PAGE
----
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Suppose $f$ is a non-constant entire function. Define $$ d_f(a,b) = \inf_{\gamma} \ell(f\circ \gamma), $$ where $a,b \in \mathbb{C}$, $\ell$ is the euclidean length, and $\gamma$ is a path connecting $a$ and $b$. I'm trying to prove $d_f$ is a metric. I'm having trouble showing that $$ a\ne b \, \Longrightarrow \, d_f(a,b) \ne 0 .$$ Now if $f(a)\ne f(b)$, this is clear. If, however, $f(a)=f(b)$, is it not possible that there are paths, $\gamma_n$, connecting $a$ and $b$, such that $\ell(f\circ \gamma_n)$ approches $0$ ?

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Let $a \neq b$ such that $f(a) = f(b)$. Suppose we can find a sequence of paths $\{\gamma_n\}$, all with endpoints $a$ and $b$, such that

$$ \ell(f\circ \gamma_n) \to 0 $$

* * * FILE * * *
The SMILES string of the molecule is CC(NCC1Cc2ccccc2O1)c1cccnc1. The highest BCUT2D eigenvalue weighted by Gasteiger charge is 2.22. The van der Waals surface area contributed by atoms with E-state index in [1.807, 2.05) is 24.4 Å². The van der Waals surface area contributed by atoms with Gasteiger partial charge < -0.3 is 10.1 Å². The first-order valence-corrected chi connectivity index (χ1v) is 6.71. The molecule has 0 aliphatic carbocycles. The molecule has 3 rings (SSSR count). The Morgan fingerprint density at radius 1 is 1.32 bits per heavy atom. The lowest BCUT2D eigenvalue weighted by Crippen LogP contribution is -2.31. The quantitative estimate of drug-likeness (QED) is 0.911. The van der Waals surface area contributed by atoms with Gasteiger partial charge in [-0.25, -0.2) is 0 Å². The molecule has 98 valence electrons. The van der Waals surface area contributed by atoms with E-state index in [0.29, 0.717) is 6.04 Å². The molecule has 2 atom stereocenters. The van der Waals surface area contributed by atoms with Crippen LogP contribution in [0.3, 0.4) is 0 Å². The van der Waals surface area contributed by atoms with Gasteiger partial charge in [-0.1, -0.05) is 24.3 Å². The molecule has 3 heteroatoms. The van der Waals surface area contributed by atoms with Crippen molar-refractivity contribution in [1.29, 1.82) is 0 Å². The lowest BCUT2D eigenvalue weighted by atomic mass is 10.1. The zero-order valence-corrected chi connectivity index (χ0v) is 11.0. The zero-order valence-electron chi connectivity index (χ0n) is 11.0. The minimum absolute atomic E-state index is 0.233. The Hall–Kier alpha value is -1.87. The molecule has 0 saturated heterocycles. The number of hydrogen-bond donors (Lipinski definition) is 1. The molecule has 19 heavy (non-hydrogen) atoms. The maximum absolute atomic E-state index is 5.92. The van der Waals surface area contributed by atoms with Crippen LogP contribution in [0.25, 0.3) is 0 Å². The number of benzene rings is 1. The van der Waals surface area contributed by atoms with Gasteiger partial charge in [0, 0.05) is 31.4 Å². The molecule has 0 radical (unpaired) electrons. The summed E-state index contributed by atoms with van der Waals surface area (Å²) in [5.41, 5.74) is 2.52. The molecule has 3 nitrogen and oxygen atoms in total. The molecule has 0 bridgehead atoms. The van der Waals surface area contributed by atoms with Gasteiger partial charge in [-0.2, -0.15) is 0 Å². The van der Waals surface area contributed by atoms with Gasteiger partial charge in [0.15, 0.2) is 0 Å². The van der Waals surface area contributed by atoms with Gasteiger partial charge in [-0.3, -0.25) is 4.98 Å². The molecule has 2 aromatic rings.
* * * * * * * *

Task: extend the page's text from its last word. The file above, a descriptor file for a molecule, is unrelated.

as $n \to \infty$. Then it must be true that every point on the paths $f \circ \gamma_n$ approaches $f(a)$, and thus every point on $\gamma_n$ must approach a zero of $f(z) - f(a)$. But $f(z) - f(a)$ is entire, so its zeros are isolated. Since $a \in \gamma_n$ for all $n$, we must have $\gamma_n \to a$ (all points of $\gamma_n$ must converge to $a$). But we must similarly conclude that $\gamma_n \to b$. Since $a \neq b$, we arrive at a contradiction.

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Technically this is just a contrapositive argument, not contradiction, but it felt more natural this way considering the statement of the question. –  Antonio Vargas Aug 27 '12 at 14:10

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